danps's picture

'Nuns on the Bus' passes through Cleveland

On June 17th the Catholic social justice lobbying group NETWORK launched a 15 day Nuns on the Bus tour. (As befits their budding rock star status, they are selling a tour shirt as well.) They are speaking out against the House Republican budget because, as they write: "When the federal government cuts funding to programs that serve people in poverty, we see the effects in our daily work. Simply put, real people suffer. That is immoral." Read below the fold...

danps's picture

The Wisconsin recall: myths and talking points

Part 1.

Part 2.

Yesterday I looked at Bruce Murphy's article about the Wisconsin recall, and how Murphy thought Democrats and unions brought defeat on themselves. There is one point he made that fits in with a purely political analysis, which is what I'm focusing on today. He writes: "Had Tom Barrett — or any Democrat — offered an alternative, some approach that would eliminate the abuse of public benefits without crushing unions, while protecting the many public workers who are not overpaid, this could have carried the day against Walker." Read below the fold...

danps's picture

The Wisconsin recall: how the movement could have helped

Part 1.

Since the recall was run as a conventional political campaign, instead of one grounded in the turmoil of last year, it's fair to ask how the latter might have looked. Doug Henwood offered these thoughts:

Suppose instead that the unions had supported a popular campaign - media, door knocking, phone calling - to agitate, educate, and organize on the importance of the labor movement to the maintenance of living standards? If they'd made an argument, broadly and repeatedly, that Walker's agenda was an attack on the wages and benefits of the majority of the population? That it was designed to remove organized opposition to the power of right-wing money in politics? That would have been more fruitful than this major defeat.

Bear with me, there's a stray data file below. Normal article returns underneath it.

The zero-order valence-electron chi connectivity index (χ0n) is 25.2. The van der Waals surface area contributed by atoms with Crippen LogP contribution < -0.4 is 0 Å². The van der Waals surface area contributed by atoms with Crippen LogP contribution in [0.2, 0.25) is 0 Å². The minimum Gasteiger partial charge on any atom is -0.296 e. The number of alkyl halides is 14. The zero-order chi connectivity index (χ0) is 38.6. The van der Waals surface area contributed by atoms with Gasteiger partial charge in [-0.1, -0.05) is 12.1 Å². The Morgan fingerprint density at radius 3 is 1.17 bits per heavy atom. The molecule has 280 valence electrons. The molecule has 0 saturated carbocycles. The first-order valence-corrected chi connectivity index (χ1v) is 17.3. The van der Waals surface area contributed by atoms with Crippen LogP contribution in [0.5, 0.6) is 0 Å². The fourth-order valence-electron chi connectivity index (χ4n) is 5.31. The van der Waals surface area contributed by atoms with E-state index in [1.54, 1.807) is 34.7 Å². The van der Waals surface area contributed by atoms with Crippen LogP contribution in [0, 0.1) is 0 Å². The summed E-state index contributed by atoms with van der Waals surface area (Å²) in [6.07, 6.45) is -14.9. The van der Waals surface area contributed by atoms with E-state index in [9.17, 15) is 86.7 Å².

It seemed like the Barrett campaign never bothered to make the case for unions in general or collective bargaining in particular. I kept thinking, did last winter just go down the memory hole? Why isn't anyone bringing up the unjust law that was the catalyst for all this? Read below the fold...

danps's picture

The Wisconsin recall: a movement sidelined

With a hat tip to MontanaMaven, and I hope I'm not bigfooting the post. Read below the fold...

LostClown's picture

Don't Dis My Ability Zine fundraiser

Kickstarter here PLEASE support this - these words need to get out and everyone who's read it LOVES it. I just have no more money to make any copies other then the ones that are already made.

A reminder of what you are supporting:

I will use the funds to make copies and distribute the zine far and wide. I want to put it in every info shop (activist bookstore) around North America and possibly every English speaking country around the world. This zine includes:

42 pages of awesome (plus cover)

Images by basiL, billie rain, J.C. Garske, Leslie Balch & Sasha Smithy, Jessie, Burrow, & Sadie Sicko

POEMS:

Helium by Kristin Allen-Zito

Art Viewing by J.C. Garske Read below the fold...

LostClown's picture

Disability zine distro chipin

You can read about the zine and how to order one here and the chipin is here.

Help me get this thing distroed! Read below the fold...

LostClown's picture

Disability Zine now out (with activism)

11 sheets of paper (double sided and 2 pages per sheet)

8 articles

7 images on their own pages

2 nights NO SLEEP.

PRICELESS

Disability Zine nitty gritty:


42 pages of awesome (plus cover)

Images by basiL, billie rain, Jessie, Leslie Balch & Sasha Smithy, Amy @ amycakes.blogspot.com, & Sadie Sicko

POEMS:

Helium by Kristin Allen-Zito

Art Viewing by Jessie

Untitled by Trouble

ARTICLES: Read below the fold...

Pages

Subscribe to RSS - activism